- The electricity distribution in Nigeria has dropped to 2,684.20 megawatts
- power generation went low by 777.9 megawatts as outputs from various hydro-power plants and some gas-fired stations suffered declines
- Also, Egbin, Nigeria’s biggest power station fell from 567 megawatts as of 6 am on Sunday, August 12
Nigeria's electricity generation has reportedly dropped 2,684.20 megawatts as at Monday, August 13, Punch reports.
The nation's power generation went low by 777.9 megawatts as outputs from various hydro-power plants and some gas-fired stations suffered declines.
It was gathered that a total generation capacity of 4,463.3MW was unavailable as at 6 am on Monday compared to 3,631.4MW on Friday, August 10.
A data from the ministry of power, works and housing said gas constraints and frequency management occasioned by electricity distribution companies’ load demand left 2,365.5MW and 2,087MW idle respectively.
Nigeria usually generates is electricity from the gas-fired power plants as its output from hydropower plants makes up about 30 per cent of the total generation.
It was also gathered that generation different hydro plants like Kainji, Jebba and Shiroro dropped to 203MW, 133MW and 162MW, respectively as of 6am on Monday from 275MW, 317MW, 376MW on Friday, August 10.
Also, an output Egbin, Nigeria’s biggest power station, fell from 567MW as of 6 am on Sunday, August 12, to 436MW on Monday, August 13.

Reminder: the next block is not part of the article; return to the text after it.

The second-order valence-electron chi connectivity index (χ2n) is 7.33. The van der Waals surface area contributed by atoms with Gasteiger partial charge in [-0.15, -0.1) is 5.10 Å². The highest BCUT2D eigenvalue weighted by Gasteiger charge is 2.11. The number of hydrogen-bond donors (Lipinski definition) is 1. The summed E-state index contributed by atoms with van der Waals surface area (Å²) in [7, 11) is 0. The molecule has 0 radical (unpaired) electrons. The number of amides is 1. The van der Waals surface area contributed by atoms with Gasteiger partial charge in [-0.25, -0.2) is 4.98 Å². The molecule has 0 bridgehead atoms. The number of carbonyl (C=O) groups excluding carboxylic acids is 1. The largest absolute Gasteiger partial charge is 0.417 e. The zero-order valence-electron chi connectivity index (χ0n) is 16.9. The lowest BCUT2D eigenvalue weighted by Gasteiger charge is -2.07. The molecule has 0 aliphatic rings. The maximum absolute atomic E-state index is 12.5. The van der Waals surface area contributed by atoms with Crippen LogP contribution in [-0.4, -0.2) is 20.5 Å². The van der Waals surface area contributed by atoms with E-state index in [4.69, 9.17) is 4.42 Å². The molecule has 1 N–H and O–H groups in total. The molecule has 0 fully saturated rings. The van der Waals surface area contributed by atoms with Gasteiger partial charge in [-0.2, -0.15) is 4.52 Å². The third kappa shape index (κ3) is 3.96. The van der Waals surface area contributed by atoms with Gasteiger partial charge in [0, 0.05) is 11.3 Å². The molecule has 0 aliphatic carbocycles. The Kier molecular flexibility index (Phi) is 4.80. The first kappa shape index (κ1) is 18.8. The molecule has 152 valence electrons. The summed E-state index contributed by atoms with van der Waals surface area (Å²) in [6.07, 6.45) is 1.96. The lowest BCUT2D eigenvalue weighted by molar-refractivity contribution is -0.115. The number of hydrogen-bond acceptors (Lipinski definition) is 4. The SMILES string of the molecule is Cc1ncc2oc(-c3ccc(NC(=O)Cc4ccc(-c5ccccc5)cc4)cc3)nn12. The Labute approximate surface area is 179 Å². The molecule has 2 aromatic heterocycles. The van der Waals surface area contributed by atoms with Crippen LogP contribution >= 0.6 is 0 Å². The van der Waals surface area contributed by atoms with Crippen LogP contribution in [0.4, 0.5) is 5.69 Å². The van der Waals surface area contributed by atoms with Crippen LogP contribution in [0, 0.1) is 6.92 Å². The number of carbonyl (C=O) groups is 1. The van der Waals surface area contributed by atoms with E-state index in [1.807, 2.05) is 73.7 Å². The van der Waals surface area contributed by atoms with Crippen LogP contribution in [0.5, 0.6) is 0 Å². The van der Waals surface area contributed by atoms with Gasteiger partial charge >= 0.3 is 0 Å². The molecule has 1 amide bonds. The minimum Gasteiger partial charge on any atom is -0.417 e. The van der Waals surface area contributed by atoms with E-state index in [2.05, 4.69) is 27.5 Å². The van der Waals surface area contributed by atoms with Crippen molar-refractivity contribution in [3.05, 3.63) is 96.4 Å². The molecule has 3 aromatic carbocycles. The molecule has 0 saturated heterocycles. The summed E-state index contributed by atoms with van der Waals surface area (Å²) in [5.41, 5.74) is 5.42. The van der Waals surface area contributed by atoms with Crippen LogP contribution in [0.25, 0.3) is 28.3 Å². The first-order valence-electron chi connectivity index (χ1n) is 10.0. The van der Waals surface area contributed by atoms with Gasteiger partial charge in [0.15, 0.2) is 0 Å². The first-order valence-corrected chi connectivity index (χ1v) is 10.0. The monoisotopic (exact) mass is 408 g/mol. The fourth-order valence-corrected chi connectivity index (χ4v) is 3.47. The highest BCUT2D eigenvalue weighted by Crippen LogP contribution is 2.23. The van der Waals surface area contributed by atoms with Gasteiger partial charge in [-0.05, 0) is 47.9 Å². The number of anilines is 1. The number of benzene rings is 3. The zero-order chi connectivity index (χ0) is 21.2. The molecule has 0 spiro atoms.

Speaking on the situation, Babatunde Fashola, the minister of power, works and housing said the problem faced by the power sector lies at the distribution end.
He said: “Those who know and who genuinely desire to solve problems in this industry do not need to be told that the most pressing challenge of the sector today lies at the distribution end.”
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Meanwhile, Legit.ng previously reported that Fashola had on Friday, August 3, declared that the Nigeria’s current power generation has reached 7000 Mega Watts.
Fashola while speaking in Calabar at the federal ministry of power, works and housing 4th edition retreat for top directors, heads of units and chief executives of agencies and parastatals said as of three years ago, power generation was a problem as the country was 2,690 mega watts of electricity on the average.
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